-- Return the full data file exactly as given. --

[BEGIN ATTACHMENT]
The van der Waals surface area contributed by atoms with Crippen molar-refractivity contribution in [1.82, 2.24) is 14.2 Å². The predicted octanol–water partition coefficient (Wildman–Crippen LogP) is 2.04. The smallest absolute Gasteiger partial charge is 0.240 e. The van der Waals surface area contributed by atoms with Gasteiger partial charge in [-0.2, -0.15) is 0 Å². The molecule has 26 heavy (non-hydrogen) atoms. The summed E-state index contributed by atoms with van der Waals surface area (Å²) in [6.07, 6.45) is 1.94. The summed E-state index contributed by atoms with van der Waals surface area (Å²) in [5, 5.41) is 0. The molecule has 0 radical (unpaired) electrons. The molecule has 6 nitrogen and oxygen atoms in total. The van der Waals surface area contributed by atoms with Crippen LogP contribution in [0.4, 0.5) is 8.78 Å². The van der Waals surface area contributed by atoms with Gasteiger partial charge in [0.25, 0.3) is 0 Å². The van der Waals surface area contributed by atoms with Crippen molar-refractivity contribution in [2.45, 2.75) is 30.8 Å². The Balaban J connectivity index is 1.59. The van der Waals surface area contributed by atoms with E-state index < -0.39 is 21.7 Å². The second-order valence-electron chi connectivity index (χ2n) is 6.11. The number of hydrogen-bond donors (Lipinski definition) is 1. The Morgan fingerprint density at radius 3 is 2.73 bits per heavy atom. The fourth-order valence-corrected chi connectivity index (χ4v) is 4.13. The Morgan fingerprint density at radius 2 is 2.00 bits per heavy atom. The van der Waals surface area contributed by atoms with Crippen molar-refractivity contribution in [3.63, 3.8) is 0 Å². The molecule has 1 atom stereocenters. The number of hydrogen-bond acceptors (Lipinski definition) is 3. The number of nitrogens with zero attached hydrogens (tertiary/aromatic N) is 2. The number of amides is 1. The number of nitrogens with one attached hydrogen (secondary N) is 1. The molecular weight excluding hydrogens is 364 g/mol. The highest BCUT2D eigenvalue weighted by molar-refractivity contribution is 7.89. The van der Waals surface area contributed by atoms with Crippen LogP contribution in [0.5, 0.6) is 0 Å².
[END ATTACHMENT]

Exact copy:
The van der Waals surface area contributed by atoms with Crippen molar-refractivity contribution in [1.82, 2.24) is 14.2 Å². The predicted octanol–water partition coefficient (Wildman–Crippen LogP) is 2.04. The smallest absolute Gasteiger partial charge is 0.240 e. The van der Waals surface area contributed by atoms with Gasteiger partial charge in [-0.2, -0.15) is 0 Å². The molecule has 26 heavy (non-hydrogen) atoms. The summed E-state index contributed by atoms with van der Waals surface area (Å²) in [6.07, 6.45) is 1.94. The summed E-state index contributed by atoms with van der Waals surface area (Å²) in [5, 5.41) is 0. The molecule has 0 radical (unpaired) electrons. The molecule has 6 nitrogen and oxygen atoms in total. The van der Waals surface area contributed by atoms with Crippen LogP contribution in [0.4, 0.5) is 8.78 Å². The van der Waals surface area contributed by atoms with Gasteiger partial charge in [0.25, 0.3) is 0 Å². The van der Waals surface area contributed by atoms with Crippen molar-refractivity contribution in [2.45, 2.75) is 30.8 Å². The Balaban J connectivity index is 1.59. The van der Waals surface area contributed by atoms with E-state index < -0.39 is 21.7 Å². The second-order valence-electron chi connectivity index (χ2n) is 6.11. The number of hydrogen-bond donors (Lipinski definition) is 1. The Morgan fingerprint density at radius 3 is 2.73 bits per heavy atom. The fourth-order valence-corrected chi connectivity index (χ4v) is 4.13. The Morgan fingerprint density at radius 2 is 2.00 bits per heavy atom. The van der Waals surface area contributed by atoms with Crippen molar-refractivity contribution in [3.63, 3.8) is 0 Å². The molecule has 1 atom stereocenters. The number of hydrogen-bond acceptors (Lipinski definition) is 3. The number of nitrogens with zero attached hydrogens (tertiary/aromatic N) is 2. The number of amides is 1. The number of nitrogens with one attached hydrogen (secondary N) is 1. The molecular weight excluding hydrogens is 364 g/mol. The highest BCUT2D eigenvalue weighted by molar-refractivity contribution is 7.89. The van der Waals surface area contributed by atoms with Crippen LogP contribution in [0.5, 0.6) is 0 Å².